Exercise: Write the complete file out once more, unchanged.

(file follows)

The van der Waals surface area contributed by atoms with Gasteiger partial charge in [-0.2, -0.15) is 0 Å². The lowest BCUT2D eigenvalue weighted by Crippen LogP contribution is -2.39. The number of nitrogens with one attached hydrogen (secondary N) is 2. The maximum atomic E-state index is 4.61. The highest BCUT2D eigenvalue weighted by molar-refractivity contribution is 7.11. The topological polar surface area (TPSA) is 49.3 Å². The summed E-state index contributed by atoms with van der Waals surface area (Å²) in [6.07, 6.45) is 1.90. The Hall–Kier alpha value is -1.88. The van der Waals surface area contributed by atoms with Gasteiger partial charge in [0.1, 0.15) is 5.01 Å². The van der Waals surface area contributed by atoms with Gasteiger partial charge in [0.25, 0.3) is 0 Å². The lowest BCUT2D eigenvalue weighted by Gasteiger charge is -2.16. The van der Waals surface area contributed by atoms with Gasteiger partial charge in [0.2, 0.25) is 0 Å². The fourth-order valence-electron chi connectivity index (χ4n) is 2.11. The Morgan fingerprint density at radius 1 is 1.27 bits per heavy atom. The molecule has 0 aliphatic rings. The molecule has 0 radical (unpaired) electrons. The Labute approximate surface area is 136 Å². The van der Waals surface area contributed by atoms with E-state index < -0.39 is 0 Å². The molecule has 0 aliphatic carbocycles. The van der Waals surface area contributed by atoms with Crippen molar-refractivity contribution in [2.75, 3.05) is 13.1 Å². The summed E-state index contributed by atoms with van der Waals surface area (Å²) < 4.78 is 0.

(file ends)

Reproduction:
The van der Waals surface area contributed by atoms with Gasteiger partial charge in [-0.2, -0.15) is 0 Å². The lowest BCUT2D eigenvalue weighted by Crippen LogP contribution is -2.39. The number of nitrogens with one attached hydrogen (secondary N) is 2. The maximum atomic E-state index is 4.61. The highest BCUT2D eigenvalue weighted by molar-refractivity contribution is 7.11. The topological polar surface area (TPSA) is 49.3 Å². The summed E-state index contributed by atoms with van der Waals surface area (Å²) in [6.07, 6.45) is 1.90. The Hall–Kier alpha value is -1.88. The van der Waals surface area contributed by atoms with Gasteiger partial charge in [0.1, 0.15) is 5.01 Å². The van der Waals surface area contributed by atoms with Gasteiger partial charge in [0.25, 0.3) is 0 Å². The lowest BCUT2D eigenvalue weighted by Gasteiger charge is -2.16. The van der Waals surface area contributed by atoms with Gasteiger partial charge in [0.2, 0.25) is 0 Å². The fourth-order valence-electron chi connectivity index (χ4n) is 2.11. The Morgan fingerprint density at radius 1 is 1.27 bits per heavy atom. The molecule has 0 aliphatic rings. The molecule has 0 radical (unpaired) electrons. The Labute approximate surface area is 136 Å². The van der Waals surface area contributed by atoms with E-state index < -0.39 is 0 Å². The molecule has 0 aliphatic carbocycles. The van der Waals surface area contributed by atoms with Crippen molar-refractivity contribution in [2.75, 3.05) is 13.1 Å². The summed E-state index contributed by atoms with van der Waals surface area (Å²) < 4.78 is 0.